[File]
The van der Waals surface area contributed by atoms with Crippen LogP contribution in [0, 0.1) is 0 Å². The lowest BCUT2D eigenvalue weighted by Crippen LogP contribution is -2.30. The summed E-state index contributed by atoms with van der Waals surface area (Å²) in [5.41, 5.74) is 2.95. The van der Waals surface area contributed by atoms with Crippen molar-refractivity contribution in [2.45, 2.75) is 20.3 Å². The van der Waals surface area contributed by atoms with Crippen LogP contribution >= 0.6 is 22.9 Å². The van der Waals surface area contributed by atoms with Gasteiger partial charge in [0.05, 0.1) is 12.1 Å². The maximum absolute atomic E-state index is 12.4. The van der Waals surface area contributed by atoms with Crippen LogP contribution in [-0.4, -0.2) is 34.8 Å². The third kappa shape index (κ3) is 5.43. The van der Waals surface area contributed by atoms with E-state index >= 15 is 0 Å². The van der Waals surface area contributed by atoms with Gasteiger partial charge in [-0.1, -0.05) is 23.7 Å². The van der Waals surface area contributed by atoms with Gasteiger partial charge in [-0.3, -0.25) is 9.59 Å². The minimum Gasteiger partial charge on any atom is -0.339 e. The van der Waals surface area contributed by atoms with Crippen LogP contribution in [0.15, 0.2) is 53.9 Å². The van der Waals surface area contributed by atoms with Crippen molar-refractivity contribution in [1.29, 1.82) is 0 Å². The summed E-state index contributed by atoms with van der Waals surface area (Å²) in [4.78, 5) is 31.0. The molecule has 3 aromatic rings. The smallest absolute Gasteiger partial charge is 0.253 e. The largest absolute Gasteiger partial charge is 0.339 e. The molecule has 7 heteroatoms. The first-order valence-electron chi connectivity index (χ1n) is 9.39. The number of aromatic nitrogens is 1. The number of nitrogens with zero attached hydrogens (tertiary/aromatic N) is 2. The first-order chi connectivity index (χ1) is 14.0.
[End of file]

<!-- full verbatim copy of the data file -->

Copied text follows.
The van der Waals surface area contributed by atoms with Crippen LogP contribution in [0, 0.1) is 0 Å². The lowest BCUT2D eigenvalue weighted by Crippen LogP contribution is -2.30. The summed E-state index contributed by atoms with van der Waals surface area (Å²) in [5.41, 5.74) is 2.95. The van der Waals surface area contributed by atoms with Crippen molar-refractivity contribution in [2.45, 2.75) is 20.3 Å². The van der Waals surface area contributed by atoms with Crippen LogP contribution >= 0.6 is 22.9 Å². The van der Waals surface area contributed by atoms with Gasteiger partial charge in [0.05, 0.1) is 12.1 Å². The maximum absolute atomic E-state index is 12.4. The van der Waals surface area contributed by atoms with Crippen LogP contribution in [-0.4, -0.2) is 34.8 Å². The third kappa shape index (κ3) is 5.43. The van der Waals surface area contributed by atoms with E-state index >= 15 is 0 Å². The van der Waals surface area contributed by atoms with Gasteiger partial charge in [-0.1, -0.05) is 23.7 Å². The van der Waals surface area contributed by atoms with Gasteiger partial charge in [-0.3, -0.25) is 9.59 Å². The minimum Gasteiger partial charge on any atom is -0.339 e. The van der Waals surface area contributed by atoms with Crippen LogP contribution in [0.15, 0.2) is 53.9 Å². The van der Waals surface area contributed by atoms with Crippen molar-refractivity contribution in [1.29, 1.82) is 0 Å². The summed E-state index contributed by atoms with van der Waals surface area (Å²) in [4.78, 5) is 31.0. The molecule has 3 aromatic rings. The smallest absolute Gasteiger partial charge is 0.253 e. The largest absolute Gasteiger partial charge is 0.339 e. The molecule has 7 heteroatoms. The first-order valence-electron chi connectivity index (χ1n) is 9.39. The number of aromatic nitrogens is 1. The number of nitrogens with zero attached hydrogens (tertiary/aromatic N) is 2. The first-order chi connectivity index (χ1) is 14.0.